Trello is easy and intuitive. Install the extensions listed in that section below, and you'll figure out everything else you need to know as you go along.
If you like to live on the edge, skip this reading, but promise to come back in a week or two, maybe when you're a few days into a project that uses Trello, and read it.
- Introduction video
Trello is a collaborative task and project management tool that we use extensively at CivicActions. CivicActions has a free team Trello account that we utilize for both internal and client projects.
Trello is very easy to use, and a robust feature set whose intuitive UI means the features don't get in the way of getting work done. It is well documented at https://trello.com/guide, but you probably won't need to read much documentation.
- Review the getting started guide
- "Use Trello like a Pro" blog post
- Keyboard shortcuts are listed here Or just use the "?" shortcut to bring up that page any time
The Basics (Naming Conventions and the general idea)
Trello has "boards" where work is tracked, using the metaphor of a whiteboard with columns taped with masking tape, and index card or sticky notes.
Work can be done by any member of the board, who need to be added by admins. Sometimes it's easier to have multiple admins from the CivicActions team.
On each board there are "lists" which contain "cards". The only requirement for a card is a title, which is often written as a user story, or bug report, or other actionable task. This title shows up on the "front" of the card. When you click on the card it shows the "back" of the card (the metaphor is an index card on a whiteboard). The back of the card contain subtasks (often organized on checklist items), attachments, due dates, colored labels (categories), and comments (conversation in which you can @mention other members of the board). Cards can also contain references to GitHub pull requests, images (which can appear on the "front" of the card), and can be assigned to one or more people (either directly from the card, or by dragging and dropping their face from the right sidebar). All this data is summed up with icons on the front of the card.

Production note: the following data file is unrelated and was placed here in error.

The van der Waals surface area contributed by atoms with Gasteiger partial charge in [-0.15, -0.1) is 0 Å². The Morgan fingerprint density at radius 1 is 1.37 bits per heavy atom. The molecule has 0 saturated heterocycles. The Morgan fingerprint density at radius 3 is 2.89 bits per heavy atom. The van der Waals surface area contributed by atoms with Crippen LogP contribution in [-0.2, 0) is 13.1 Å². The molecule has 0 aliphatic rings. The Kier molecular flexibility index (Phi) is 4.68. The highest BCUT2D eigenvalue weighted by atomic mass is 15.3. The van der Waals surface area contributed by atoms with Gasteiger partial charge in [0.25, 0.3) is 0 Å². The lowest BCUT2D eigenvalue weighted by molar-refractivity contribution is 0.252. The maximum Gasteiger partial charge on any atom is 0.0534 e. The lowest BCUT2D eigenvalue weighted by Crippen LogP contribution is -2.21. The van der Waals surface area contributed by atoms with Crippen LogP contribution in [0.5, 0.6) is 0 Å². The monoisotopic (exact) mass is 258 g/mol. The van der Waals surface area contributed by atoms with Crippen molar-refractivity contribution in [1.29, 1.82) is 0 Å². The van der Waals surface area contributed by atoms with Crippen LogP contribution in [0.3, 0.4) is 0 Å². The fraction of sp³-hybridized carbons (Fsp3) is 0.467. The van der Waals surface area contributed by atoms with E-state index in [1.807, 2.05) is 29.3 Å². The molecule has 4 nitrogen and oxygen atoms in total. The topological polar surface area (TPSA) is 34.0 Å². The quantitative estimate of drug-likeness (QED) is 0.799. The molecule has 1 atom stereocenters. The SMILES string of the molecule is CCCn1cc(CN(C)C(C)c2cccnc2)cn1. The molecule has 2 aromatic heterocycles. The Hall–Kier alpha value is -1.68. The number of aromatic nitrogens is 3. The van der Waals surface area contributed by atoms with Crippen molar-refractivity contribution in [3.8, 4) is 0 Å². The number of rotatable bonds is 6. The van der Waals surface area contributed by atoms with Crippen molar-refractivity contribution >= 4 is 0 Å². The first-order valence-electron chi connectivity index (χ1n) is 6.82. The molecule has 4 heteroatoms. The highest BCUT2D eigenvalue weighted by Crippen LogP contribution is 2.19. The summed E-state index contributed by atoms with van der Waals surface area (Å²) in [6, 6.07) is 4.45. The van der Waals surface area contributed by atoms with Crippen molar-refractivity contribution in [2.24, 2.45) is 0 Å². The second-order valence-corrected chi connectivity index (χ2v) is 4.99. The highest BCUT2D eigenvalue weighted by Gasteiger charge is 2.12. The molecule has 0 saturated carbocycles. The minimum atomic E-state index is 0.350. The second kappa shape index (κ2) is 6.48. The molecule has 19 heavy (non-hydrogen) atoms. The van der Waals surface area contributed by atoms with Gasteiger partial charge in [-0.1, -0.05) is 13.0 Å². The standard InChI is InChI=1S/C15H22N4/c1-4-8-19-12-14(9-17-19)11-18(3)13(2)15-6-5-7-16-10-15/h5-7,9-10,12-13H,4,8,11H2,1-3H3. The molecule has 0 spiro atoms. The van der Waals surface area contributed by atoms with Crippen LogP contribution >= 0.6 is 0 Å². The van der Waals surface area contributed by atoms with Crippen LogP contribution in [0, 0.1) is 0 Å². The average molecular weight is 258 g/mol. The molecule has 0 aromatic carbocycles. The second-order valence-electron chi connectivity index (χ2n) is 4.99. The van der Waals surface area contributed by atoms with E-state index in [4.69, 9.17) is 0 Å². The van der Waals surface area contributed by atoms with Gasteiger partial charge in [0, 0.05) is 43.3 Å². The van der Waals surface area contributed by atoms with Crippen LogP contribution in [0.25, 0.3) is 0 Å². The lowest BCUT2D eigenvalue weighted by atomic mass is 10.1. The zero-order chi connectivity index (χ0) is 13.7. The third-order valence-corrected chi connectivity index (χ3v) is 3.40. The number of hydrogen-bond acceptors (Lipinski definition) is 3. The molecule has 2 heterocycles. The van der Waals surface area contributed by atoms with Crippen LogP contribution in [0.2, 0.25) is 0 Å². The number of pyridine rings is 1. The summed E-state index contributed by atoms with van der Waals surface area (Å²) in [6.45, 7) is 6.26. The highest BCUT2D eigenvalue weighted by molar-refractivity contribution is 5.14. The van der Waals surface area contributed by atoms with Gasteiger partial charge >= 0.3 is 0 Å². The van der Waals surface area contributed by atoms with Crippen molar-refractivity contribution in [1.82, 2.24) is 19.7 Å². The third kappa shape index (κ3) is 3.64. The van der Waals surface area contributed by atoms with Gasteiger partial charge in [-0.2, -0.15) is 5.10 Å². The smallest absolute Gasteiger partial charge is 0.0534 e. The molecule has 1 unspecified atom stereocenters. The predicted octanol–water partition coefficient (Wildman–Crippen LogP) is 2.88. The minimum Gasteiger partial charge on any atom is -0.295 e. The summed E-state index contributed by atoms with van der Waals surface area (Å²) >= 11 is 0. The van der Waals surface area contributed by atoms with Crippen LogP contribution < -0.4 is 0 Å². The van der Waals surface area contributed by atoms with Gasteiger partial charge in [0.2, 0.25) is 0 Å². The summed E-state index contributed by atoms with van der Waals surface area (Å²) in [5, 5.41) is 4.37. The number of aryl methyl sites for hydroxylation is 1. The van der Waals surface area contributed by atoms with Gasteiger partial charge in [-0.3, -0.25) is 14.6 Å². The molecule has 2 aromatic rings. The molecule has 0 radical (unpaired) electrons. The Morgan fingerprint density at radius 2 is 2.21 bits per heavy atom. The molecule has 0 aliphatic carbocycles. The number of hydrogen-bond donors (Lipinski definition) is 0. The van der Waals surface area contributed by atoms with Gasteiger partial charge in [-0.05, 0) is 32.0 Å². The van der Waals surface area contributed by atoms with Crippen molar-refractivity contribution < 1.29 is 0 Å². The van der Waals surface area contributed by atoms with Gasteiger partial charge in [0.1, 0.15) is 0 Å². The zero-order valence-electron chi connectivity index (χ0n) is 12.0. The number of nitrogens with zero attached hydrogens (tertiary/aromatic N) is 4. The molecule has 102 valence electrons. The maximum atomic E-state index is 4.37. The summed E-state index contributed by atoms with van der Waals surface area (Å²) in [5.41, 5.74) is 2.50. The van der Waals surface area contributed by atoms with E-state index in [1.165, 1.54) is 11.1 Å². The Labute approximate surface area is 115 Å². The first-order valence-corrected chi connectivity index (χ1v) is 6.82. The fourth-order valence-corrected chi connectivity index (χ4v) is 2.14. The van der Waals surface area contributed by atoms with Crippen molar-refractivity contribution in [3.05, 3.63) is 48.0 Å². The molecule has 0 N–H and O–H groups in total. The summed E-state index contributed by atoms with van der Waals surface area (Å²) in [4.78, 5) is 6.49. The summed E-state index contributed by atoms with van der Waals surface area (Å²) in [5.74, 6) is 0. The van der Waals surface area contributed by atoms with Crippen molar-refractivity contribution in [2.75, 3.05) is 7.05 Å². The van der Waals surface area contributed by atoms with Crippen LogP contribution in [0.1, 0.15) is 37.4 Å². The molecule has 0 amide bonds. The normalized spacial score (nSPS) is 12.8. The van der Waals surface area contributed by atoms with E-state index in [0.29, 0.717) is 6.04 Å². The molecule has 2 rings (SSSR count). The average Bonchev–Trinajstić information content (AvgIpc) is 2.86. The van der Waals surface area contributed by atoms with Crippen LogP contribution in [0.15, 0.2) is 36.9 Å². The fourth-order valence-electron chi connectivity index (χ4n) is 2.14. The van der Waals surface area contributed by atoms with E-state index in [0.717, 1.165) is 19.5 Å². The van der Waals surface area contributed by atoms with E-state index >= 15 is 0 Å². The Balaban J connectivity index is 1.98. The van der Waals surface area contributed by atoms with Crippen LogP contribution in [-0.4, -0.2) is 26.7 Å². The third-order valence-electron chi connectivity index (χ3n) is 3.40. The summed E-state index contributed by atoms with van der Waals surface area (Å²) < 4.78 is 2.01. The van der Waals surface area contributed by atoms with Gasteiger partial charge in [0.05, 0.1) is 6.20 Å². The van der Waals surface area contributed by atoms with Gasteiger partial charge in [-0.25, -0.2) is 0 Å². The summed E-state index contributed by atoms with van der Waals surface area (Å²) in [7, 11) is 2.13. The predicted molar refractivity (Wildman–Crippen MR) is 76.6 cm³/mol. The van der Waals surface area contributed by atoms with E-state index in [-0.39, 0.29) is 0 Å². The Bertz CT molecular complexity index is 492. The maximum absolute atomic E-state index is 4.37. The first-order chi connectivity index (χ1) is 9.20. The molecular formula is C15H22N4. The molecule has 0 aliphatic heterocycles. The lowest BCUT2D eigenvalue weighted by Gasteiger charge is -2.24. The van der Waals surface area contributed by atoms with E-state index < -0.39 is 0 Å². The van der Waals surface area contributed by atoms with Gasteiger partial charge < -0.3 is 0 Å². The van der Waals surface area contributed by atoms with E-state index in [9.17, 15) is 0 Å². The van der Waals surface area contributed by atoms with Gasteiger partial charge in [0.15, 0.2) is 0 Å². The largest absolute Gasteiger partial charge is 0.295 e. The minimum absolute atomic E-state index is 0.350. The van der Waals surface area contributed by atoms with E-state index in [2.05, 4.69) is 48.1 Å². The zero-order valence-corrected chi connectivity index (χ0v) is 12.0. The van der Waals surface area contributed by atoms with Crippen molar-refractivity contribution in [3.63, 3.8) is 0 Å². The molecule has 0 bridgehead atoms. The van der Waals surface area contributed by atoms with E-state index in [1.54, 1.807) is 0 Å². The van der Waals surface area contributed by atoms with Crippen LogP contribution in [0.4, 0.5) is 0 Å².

Generally, cards move from left to right on a Trello board, through a series of lists, with the "Done" list at the far right. On many projects, you'll see lists like "Backlog", "Blocked", "Doing", "Code Review", "Ready for Client Review", "Approved", etc. The names of these lists tend to change project-to-project, and sometimes sprint-to-sprint, but the basic patterns are the same.
Using Trello for Agile projects
Our Trello boards containing active work are usually organized either as Kanban or Scrum.
For Scrum projects, we typically have one Product Backlog board, also known as the Project Board, containing User Stories and other cards that are not actively in development. Product Owners or other team members add cards to a Not Estimated list, which get estimated (in hours, or story points) during Sprint Planning meetings and moved to an Estimated list. Occasionally we'll have additional team vetting processes to ensure that cards are documented with well-written user stories, implementation details, and User Acceptance Tests, before they can be moved to a Sprint Board. Product Owners then work with the team to prioritize cards, and a subset of cards are moved to the next Sprint Board for active development.
Kanban project typically have one big backlog prioritized by Product Owners. Like the Scrum Product Backlog/Product Board, many projects will have separate lists for estimated and non-estimated cards.
Powerups and Extensions
Trello's business model is based on people paying for powerups, which are additional features. On most projects we rarely need more than one or two. Free accounts are limited to one powerup per board, so use it wisely. Luckily, browser extensions often provide the same functionality as powerups.